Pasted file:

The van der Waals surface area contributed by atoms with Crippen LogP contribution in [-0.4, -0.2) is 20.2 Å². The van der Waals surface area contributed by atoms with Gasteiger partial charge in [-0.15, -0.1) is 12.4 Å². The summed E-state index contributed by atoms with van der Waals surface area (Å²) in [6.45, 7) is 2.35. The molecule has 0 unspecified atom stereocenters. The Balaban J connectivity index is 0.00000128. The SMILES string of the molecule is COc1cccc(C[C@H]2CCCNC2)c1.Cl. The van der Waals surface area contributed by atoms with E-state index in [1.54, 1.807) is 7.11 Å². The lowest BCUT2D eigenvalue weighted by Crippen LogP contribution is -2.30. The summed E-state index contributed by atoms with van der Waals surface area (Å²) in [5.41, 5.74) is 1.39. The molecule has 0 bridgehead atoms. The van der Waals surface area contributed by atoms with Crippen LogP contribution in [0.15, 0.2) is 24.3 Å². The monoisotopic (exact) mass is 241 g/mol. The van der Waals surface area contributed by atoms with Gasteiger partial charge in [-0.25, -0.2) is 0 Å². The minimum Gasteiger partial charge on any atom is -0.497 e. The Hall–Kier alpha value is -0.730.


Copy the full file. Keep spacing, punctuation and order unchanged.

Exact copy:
The van der Waals surface area contributed by atoms with Crippen LogP contribution in [-0.4, -0.2) is 20.2 Å². The van der Waals surface area contributed by atoms with Gasteiger partial charge in [-0.15, -0.1) is 12.4 Å². The summed E-state index contributed by atoms with van der Waals surface area (Å²) in [6.45, 7) is 2.35. The molecule has 0 unspecified atom stereocenters. The Balaban J connectivity index is 0.00000128. The SMILES string of the molecule is COc1cccc(C[C@H]2CCCNC2)c1.Cl. The van der Waals surface area contributed by atoms with E-state index in [1.54, 1.807) is 7.11 Å². The lowest BCUT2D eigenvalue weighted by Crippen LogP contribution is -2.30. The summed E-state index contributed by atoms with van der Waals surface area (Å²) in [5.41, 5.74) is 1.39. The molecule has 0 bridgehead atoms. The van der Waals surface area contributed by atoms with Crippen LogP contribution in [0.15, 0.2) is 24.3 Å². The monoisotopic (exact) mass is 241 g/mol. The van der Waals surface area contributed by atoms with Gasteiger partial charge in [-0.25, -0.2) is 0 Å². The minimum Gasteiger partial charge on any atom is -0.497 e. The Hall–Kier alpha value is -0.730.